The estate of the late Zoe Spedale will be sold June 7th by Stevens Auction Co., in Aberdeen, Miss. The lifetime estate of the late Zoe Spedale -- a socialite, true Southern lady and wife of a world-renowned surgeon --will be sold on Saturday, June 7th, by Stevens Auction Company in Aberdeen, Miss.
News-Antique.com - May 25,2014 - ABERDEEN, Miss. – The lifetime estate of the late Zoe Spedale – a socialite, true Southern lady and wife of a world-renowned surgeon, who appointed their spectacular Louisiana home with the finest artwork, furniture and decorative accessories life had to offer, gathered quite literally from around the word – will be sold on Saturday, June 7th, by Stevens Auction Company in Aberdeen.
The auction will start promptly at 9 a.m. Central time and be held in Stevens Auction Company’s gallery, located at 609 North Meridian Street in Aberdeen (situated about halfway between Tupelo and Columbus, Miss., on U.S. 45). Internet bidding will be facilitated by Invaluable.com and LiveAuctioneers.com. The auction will consist entirely of Ms. Spedale’s massive collection.
“This could very well be the biggest, most important auction I’ve ever held,” said Dwight Stevens of Stevens Auction Company, no small statement considering he’s been conducting estate auctions throughout the Southeast for decades. “I was in total awe of what I saw in the house in Plaquemine, La. (just outside Baton Rouge) that she called home for over 50 years.”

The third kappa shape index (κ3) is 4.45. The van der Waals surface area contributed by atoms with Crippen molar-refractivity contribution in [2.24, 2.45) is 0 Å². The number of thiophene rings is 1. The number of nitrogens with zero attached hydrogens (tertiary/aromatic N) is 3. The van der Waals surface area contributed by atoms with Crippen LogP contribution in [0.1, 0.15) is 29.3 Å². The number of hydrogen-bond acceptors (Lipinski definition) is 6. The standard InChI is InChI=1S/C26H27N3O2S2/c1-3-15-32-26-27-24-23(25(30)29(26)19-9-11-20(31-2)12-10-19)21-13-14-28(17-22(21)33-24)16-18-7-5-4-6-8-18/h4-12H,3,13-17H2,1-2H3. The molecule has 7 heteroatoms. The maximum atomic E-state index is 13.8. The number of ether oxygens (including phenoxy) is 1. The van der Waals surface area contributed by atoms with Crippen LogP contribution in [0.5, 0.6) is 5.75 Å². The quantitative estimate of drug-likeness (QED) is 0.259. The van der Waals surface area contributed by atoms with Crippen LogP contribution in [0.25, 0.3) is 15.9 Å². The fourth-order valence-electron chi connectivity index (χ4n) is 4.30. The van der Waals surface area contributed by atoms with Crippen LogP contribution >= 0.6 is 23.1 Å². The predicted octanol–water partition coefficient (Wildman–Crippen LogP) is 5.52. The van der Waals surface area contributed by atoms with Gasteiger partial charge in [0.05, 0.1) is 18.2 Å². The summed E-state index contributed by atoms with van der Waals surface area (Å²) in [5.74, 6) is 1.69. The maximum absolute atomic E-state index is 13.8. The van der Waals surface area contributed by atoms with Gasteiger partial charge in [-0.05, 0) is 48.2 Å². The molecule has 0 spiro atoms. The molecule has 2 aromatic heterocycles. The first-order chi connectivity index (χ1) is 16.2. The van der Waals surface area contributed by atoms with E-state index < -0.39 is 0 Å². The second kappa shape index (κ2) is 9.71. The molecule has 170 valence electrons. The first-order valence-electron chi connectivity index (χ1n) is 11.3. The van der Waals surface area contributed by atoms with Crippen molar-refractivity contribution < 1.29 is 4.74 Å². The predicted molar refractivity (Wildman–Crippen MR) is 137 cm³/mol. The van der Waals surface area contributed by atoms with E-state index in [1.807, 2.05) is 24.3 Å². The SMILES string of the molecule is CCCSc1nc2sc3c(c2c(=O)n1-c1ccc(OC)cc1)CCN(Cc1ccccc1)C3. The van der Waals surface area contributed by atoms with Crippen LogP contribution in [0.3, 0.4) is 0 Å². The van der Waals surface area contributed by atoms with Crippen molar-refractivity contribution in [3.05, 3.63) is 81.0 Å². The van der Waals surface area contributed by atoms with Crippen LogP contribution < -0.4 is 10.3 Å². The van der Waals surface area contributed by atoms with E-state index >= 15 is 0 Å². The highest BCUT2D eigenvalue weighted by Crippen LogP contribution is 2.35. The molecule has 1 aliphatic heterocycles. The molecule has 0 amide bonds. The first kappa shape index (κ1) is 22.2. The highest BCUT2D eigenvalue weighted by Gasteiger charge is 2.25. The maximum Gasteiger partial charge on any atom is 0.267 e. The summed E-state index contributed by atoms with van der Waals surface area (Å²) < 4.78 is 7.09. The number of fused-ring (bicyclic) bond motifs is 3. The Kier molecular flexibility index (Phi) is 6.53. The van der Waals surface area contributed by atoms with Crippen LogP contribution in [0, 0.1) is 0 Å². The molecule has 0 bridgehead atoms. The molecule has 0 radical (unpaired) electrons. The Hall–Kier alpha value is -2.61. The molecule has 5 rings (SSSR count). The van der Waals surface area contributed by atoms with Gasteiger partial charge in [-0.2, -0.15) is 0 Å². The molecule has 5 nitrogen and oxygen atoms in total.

The estimated 500 lots that have been carefully trucked from Plaquemine to Aberdeen include original oil paintings by noted, listed artist from Europe and the United States, rare clocks (to include a monumental grandfather clock by R. J. Horner), spectacular chandeliers, palace-size Persian rugs, porcelain pieces by Old Paris, Sevres and others, fine china, crystal and lighting.
The artwork will feature an original oil on canvas painting by the important Victorian and landscape artist Henry John Yeend King (Br., 1855-1924), titled Wait For Me (est. $25,000-$40,000); an oil on canvas by English landscape artist David Bates (Br., 1840-1921) of cows on a riverbank with a man watching (est. $10,000-$20,000); and an oil on board by the Dusseldorf School painter Julius Hebner (Germ., 1806-1882) of a woman and a girl (est. $7,000-$12,000).
Other original paintings will include an oil on canvas rendering of a man and a woman by the renowned 1880s French artist Emile Auguste Pinchart (1842-1924), titled Her Favorite; a work by the English artist W. D. McKay (1826-1916), titled The Path Through the Fields; and art by the notable painter Lionel Charles Henley (Br., 1843-1893) and an artist who signs “S. Barnes.”
Period furniture will be sold as well, to include a massive 30-foot Chippendale dining table that was once used at Thomas Jefferson’s estate home in Monticello (plus the accompanying set of 20 Chippendale chairs), tables (all inlaid, and some marble-top), a gorgeous linen chest that sat in the dining room and a grand secretary. Victorian wrought-iron lawn furniture will also be sold.
“Zoe Spedale had impeccable taste and lots of money, which she wasn’t afraid to spend when it came to her home,” Mr. Stevens said. “She and her husband would travel the world and come back with incredible artwork and other rare finds. And everything she bought got used – the fine china, the crystal glassware, the Staffordshire, Royal Vienna, the Sevres, the Minton – all